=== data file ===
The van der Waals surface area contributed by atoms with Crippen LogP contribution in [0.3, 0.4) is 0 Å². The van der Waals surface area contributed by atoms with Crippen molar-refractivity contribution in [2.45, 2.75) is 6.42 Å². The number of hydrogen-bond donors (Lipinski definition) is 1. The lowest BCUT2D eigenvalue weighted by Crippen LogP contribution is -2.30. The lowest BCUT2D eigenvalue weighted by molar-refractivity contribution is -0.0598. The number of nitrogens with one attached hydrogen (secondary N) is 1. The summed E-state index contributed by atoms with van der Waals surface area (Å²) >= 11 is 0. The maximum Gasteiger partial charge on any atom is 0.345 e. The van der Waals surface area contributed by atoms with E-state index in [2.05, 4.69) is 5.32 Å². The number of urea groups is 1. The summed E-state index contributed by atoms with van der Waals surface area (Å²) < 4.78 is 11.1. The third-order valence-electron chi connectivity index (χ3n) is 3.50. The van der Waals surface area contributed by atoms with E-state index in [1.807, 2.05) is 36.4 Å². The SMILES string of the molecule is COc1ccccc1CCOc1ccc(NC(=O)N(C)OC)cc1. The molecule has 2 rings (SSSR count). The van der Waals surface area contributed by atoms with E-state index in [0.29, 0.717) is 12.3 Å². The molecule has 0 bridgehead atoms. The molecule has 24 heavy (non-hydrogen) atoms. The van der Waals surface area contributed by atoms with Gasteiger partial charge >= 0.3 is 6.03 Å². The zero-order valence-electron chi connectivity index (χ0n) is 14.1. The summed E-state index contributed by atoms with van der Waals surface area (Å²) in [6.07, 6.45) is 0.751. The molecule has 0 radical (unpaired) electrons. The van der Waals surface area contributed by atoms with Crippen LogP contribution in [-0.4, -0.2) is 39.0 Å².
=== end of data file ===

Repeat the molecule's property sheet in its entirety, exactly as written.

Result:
The van der Waals surface area contributed by atoms with Crippen LogP contribution in [0.3, 0.4) is 0 Å². The van der Waals surface area contributed by atoms with Crippen molar-refractivity contribution in [2.45, 2.75) is 6.42 Å². The number of hydrogen-bond donors (Lipinski definition) is 1. The lowest BCUT2D eigenvalue weighted by Crippen LogP contribution is -2.30. The lowest BCUT2D eigenvalue weighted by molar-refractivity contribution is -0.0598. The number of nitrogens with one attached hydrogen (secondary N) is 1. The summed E-state index contributed by atoms with van der Waals surface area (Å²) >= 11 is 0. The maximum Gasteiger partial charge on any atom is 0.345 e. The van der Waals surface area contributed by atoms with E-state index in [2.05, 4.69) is 5.32 Å². The number of urea groups is 1. The summed E-state index contributed by atoms with van der Waals surface area (Å²) < 4.78 is 11.1. The third-order valence-electron chi connectivity index (χ3n) is 3.50. The van der Waals surface area contributed by atoms with E-state index in [1.807, 2.05) is 36.4 Å². The SMILES string of the molecule is COc1ccccc1CCOc1ccc(NC(=O)N(C)OC)cc1. The molecule has 2 rings (SSSR count). The van der Waals surface area contributed by atoms with E-state index in [0.29, 0.717) is 12.3 Å². The molecule has 0 bridgehead atoms. The molecule has 24 heavy (non-hydrogen) atoms. The van der Waals surface area contributed by atoms with Gasteiger partial charge >= 0.3 is 6.03 Å². The zero-order valence-electron chi connectivity index (χ0n) is 14.1. The summed E-state index contributed by atoms with van der Waals surface area (Å²) in [6.07, 6.45) is 0.751. The molecule has 0 radical (unpaired) electrons. The van der Waals surface area contributed by atoms with Crippen LogP contribution in [-0.4, -0.2) is 39.0 Å².